mercredi 27 octobre 2010

SS Princess Victoria de la Canadian Pacific Railway entrant dans le port de Vancouver

SS Princess Victoria de la Canadian Pacific Railway entrant dans le port de Vancouver. (coll agence Adhémar)
Princess Victoria a été construit sur les chantiers de la Tyne de la Swan and Hunter Co de Wallsend, Newcastle. Il a été baptisé le 18 novembre 1902. De 1943 tonneaux, il faisait 91,44 mètres par 12,35 mètres. Ses deux machines à vapeur triple expansion produisaient 5800 ch et lui permirent une vitesse de 18 à 20 nœuds pendant ses essais le 26 janvier 1903. Il brûlait alors du charbon. Trois jours plus tard, il voguait vers le Pacifique avec une superstructure provisoire en bois qui sera terminée à Victoria (Colombie britannique) où il arrive le 28 mars. Il passe alors entre les mains de Robertson & Hackett de Vancouver puis se rend aux chantiers de la British Columbia Marine Railway à Esquimalt pour les finitions des emménagements. Il a été doté d'un vaste salon d'observation et d'un fumoir donnant sur le pont promenade supérieur. Il proposait 152 couchettes dans 78 cabines au pont suivant et pouvait emporter 1000 passagers de jour. Le troisième pont offrait une salle à manger de 90 places. Princess Victoria fut réaménagé et agrandi en 1930 à Esquimalt. C'était l'un des plus rapides sur le trajet de jour Victoria-Vancouver qu'il réalisait en 3h20, aussi fut-il reversé sur la ligne de nuit de Victoria à Seattle, utilisé 16 heures par jour. Sa vitesse était due à Hawthorn, Leslie & Company qui avaient conçu un moteur pour bateau de guerre et l'en avaient équipé par souci d'économie. Princess Victoria fut finalement affecté sur le trafic triangulaire Vancouver-Victoria-Seattle le 4 avril 1912 où la princesse devint une légende pendant ses presque quarante ans de service. Vendu en novembre 1951, il fut transformé en transport de fuel sous le nom de Tahsis N°3. Il heurte un rocher et coule dans la Welcome pass (!) le 10 mars 1953.

Princess Victoria was built at the Wallsend, Newcastle on Tyne yards of C.S.Swan and Hunter Company, England, and on Nov. 18 1902. She was christened by Mrs. Archie Baker, wife of the European traffic manager.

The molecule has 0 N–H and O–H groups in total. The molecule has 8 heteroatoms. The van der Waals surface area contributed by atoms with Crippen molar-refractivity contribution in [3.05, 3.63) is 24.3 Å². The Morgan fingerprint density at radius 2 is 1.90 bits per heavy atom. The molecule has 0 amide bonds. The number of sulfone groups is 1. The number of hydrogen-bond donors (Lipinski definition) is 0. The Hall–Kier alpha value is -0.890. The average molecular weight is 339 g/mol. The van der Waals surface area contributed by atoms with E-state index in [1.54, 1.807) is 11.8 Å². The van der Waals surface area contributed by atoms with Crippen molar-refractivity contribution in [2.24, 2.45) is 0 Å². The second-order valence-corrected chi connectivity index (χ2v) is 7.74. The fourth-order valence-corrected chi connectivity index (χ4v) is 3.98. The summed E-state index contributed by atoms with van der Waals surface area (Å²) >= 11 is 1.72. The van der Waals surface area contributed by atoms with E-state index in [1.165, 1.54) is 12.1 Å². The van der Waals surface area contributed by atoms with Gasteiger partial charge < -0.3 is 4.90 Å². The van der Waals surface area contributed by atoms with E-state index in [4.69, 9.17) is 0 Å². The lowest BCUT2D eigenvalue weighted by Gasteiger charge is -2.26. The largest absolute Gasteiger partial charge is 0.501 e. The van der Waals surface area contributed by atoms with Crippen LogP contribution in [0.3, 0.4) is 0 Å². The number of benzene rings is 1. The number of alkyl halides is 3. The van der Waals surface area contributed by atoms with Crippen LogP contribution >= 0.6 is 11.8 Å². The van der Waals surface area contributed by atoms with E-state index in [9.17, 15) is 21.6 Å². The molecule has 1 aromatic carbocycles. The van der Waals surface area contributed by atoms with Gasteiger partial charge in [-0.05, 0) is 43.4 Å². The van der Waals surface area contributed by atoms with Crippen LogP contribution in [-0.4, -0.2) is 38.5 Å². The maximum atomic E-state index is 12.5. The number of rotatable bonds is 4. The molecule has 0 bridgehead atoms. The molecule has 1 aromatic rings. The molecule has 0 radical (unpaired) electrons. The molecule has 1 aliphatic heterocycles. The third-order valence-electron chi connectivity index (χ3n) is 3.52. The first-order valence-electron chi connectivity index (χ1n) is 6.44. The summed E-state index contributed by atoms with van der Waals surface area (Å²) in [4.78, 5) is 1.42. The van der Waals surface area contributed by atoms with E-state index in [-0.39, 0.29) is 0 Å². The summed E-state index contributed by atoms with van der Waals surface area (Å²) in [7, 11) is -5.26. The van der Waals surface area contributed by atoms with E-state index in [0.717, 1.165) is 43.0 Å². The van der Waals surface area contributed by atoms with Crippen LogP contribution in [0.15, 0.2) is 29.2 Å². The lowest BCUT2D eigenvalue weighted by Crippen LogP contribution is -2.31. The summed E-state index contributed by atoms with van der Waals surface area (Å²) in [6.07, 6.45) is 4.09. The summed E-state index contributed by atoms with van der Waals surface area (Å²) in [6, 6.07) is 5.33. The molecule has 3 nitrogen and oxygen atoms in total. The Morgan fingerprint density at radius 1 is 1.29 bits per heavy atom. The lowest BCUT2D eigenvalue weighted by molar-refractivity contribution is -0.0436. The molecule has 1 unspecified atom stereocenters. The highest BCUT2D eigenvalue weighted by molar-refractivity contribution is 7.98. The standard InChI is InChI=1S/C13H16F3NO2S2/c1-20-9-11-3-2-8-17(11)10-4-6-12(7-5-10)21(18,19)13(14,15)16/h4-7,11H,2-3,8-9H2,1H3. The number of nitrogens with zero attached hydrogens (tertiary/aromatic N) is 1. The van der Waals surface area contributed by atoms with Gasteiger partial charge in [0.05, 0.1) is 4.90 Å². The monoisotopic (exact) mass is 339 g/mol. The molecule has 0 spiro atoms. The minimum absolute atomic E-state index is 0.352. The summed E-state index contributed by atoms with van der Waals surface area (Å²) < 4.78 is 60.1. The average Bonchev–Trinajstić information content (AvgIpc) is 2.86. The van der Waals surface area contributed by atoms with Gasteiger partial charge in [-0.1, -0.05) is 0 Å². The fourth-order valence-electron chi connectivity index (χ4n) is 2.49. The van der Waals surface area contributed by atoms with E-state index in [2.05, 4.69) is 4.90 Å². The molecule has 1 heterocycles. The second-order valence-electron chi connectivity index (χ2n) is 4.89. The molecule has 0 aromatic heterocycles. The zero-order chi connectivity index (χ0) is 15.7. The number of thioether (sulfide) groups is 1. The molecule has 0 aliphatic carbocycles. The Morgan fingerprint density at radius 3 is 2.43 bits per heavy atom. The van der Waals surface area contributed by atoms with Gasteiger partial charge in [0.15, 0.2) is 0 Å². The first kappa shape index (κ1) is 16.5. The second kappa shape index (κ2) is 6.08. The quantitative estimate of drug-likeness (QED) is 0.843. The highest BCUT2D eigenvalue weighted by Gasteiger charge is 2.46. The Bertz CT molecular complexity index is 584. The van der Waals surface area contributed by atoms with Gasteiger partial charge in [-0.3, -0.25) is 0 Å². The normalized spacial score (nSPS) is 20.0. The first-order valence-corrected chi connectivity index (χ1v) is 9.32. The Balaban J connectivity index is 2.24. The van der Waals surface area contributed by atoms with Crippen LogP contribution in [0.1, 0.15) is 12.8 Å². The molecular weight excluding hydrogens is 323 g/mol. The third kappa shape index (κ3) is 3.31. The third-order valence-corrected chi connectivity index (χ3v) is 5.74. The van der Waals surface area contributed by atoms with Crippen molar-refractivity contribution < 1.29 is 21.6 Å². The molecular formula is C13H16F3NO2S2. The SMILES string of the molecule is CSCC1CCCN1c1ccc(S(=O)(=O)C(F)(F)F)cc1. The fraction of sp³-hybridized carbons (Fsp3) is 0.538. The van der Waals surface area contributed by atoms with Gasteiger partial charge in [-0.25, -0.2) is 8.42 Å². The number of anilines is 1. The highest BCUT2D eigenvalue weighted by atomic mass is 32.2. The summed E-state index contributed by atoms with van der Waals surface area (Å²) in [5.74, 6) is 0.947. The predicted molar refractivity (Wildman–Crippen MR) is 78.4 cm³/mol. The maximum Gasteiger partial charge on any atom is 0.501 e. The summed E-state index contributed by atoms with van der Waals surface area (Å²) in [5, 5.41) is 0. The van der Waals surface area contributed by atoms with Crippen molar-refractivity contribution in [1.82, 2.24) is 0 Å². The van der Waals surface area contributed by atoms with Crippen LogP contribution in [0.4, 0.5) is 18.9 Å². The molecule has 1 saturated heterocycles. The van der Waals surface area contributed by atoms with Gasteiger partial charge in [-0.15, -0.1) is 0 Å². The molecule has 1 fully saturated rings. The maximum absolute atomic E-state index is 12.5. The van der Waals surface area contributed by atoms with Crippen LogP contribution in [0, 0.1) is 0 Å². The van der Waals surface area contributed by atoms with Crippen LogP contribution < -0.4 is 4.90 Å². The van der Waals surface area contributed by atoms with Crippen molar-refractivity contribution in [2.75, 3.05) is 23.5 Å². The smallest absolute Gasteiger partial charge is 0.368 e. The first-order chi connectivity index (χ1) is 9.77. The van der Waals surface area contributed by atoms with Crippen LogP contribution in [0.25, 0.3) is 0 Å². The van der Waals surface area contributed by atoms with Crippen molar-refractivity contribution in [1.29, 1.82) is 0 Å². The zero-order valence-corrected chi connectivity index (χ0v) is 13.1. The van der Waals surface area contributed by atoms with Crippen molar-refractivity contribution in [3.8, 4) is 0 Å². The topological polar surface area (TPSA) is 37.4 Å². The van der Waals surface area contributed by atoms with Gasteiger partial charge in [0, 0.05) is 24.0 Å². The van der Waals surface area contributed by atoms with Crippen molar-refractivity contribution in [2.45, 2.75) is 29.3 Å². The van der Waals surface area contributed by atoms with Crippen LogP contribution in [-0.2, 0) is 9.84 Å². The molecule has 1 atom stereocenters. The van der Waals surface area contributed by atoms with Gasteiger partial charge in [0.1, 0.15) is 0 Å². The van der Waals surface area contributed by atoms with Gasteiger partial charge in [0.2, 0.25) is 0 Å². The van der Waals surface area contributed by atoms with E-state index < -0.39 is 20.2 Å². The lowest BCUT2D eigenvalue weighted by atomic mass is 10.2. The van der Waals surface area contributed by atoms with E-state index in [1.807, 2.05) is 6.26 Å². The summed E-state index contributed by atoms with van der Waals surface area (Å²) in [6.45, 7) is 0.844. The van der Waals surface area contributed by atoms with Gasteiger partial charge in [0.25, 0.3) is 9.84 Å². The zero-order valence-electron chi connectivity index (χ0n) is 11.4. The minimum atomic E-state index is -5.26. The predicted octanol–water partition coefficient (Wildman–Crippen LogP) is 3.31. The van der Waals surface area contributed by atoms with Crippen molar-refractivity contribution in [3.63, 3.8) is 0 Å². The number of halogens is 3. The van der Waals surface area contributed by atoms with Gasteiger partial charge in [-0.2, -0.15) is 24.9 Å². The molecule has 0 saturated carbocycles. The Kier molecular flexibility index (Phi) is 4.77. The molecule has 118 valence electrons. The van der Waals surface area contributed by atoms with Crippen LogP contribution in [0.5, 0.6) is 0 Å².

She was 1943gt. and 300 ft. long, 40.5 ft. wide, and had 5800hp. with two triple expansion steam engines that drove her at between 18 to 20 knots, at her trials on Jan 26, 1903, at that time she was a coal burner. When she sailed for Victoria 3 days later, she had an unfinished wooden superstructer, that was completed on he arrival in Victoria, B.C.
The new ship was built for the Victoria to Vancouver route, and she sailed from Newcastle on January 29, 1903, after two months at sea, she arrived in Victoria on March 28, 1903, and went immediately to Robertson & Hackett, in Vancouver, and then on to British Columbia Marine Railway at Esquimalt, B.C. for the completion of her superstructure, and passenger accomodation. Which included a large observation room an lounge forward on the promenade deck, and a smoking room aft on the same deck.
The deck below that was mostly cabins and social halls, there were 152 berths in 78 staterooms, and she could carry 1000 day passengers. One deck lower was a 90 seat dining salon at the after end of the ship. Princess Victoria was rebuilt at Esquimalt in 1930 her width increased by being sponsored out on both port and starboard sides to 57.6 ft. and gt. to 3167, She was one of the fastest ships on the Victoria, Vancouver day run, she could make the trip in about 3hr. and 20 min. so they put her on the Victoria to Seattle return night run as well for awhile, for that short time she was operational 16 hours a day. The reason for her speed, was that Hawthorn, Leslie & Company had designed an engine for a warship, and to save money they used those designs and duplicates were made for the Princess Victoria, which turned out to be very sucessful. She finally went on the triangle route and stayed there for about forty years. She began her run on April 4, 1912, as an oil burner after a conversion from coal. She was sold in November 1951, and converted to a hog fuel carrier, named Tahsis No. 3. She struck a rock and foundered in Welcome pass on March 10, 1953. 

8 commentaires:

Albert Juneau a dit…

Des anciens de La Prairie laissent entendre que le Princess Victoria aurait été le premier bateau à accoster au quai de La Prairie sans doute au XIX e siècle donc avant la construction du Princess Victoria que vous décrivez plus haut. Y aurait-il eu plus d'un bateau à vapeur Princess Victoria ? Merci

Sylvie Christian a dit…

Le nom n'est pas assez original pour qu'il n'y ait pas eu d'autres Princess Victoria. Peut-être s'agit-il du vraquier du même nom construit en 1894 et torpillé en 1914? Je n'ai malheureusement pas d'autre indication à vous fournir. Cordialement.

Anonymous a dit…

Le Princess Victoria de Laprairie appartenait au Champlain and St.Lawrence Rail Road. Il reliait Montréal à Laprairie où le train attendait les passagers directement sur le quai. De 171 tonneaux, il avait été construit à Montréal par la firme Ward. Il a terminé sa carrière comme remorqueur.

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